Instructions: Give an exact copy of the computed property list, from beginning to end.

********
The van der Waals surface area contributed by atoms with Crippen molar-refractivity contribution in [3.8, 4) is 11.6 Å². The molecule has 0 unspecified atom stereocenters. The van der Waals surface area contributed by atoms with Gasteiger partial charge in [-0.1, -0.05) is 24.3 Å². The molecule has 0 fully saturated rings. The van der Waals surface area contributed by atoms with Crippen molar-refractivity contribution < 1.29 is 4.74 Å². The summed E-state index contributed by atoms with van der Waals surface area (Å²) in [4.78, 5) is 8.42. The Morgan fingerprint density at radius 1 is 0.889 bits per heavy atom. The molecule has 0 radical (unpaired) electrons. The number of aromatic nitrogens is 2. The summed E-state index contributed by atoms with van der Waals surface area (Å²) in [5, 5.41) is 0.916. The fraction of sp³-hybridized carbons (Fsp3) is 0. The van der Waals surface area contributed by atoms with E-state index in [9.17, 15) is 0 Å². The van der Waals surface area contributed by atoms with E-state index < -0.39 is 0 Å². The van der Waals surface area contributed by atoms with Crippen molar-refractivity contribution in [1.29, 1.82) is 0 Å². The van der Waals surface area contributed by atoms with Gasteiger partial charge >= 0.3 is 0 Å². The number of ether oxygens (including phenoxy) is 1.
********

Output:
The van der Waals surface area contributed by atoms with Crippen molar-refractivity contribution in [3.8, 4) is 11.6 Å². The molecule has 0 unspecified atom stereocenters. The van der Waals surface area contributed by atoms with Gasteiger partial charge in [-0.1, -0.05) is 24.3 Å². The molecule has 0 fully saturated rings. The van der Waals surface area contributed by atoms with Crippen molar-refractivity contribution < 1.29 is 4.74 Å². The summed E-state index contributed by atoms with van der Waals surface area (Å²) in [4.78, 5) is 8.42. The Morgan fingerprint density at radius 1 is 0.889 bits per heavy atom. The molecule has 0 radical (unpaired) electrons. The number of aromatic nitrogens is 2. The summed E-state index contributed by atoms with van der Waals surface area (Å²) in [5, 5.41) is 0.916. The fraction of sp³-hybridized carbons (Fsp3) is 0. The van der Waals surface area contributed by atoms with E-state index in [9.17, 15) is 0 Å². The van der Waals surface area contributed by atoms with E-state index < -0.39 is 0 Å². The van der Waals surface area contributed by atoms with Crippen molar-refractivity contribution in [1.29, 1.82) is 0 Å². The van der Waals surface area contributed by atoms with Gasteiger partial charge >= 0.3 is 0 Å². The number of ether oxygens (including phenoxy) is 1.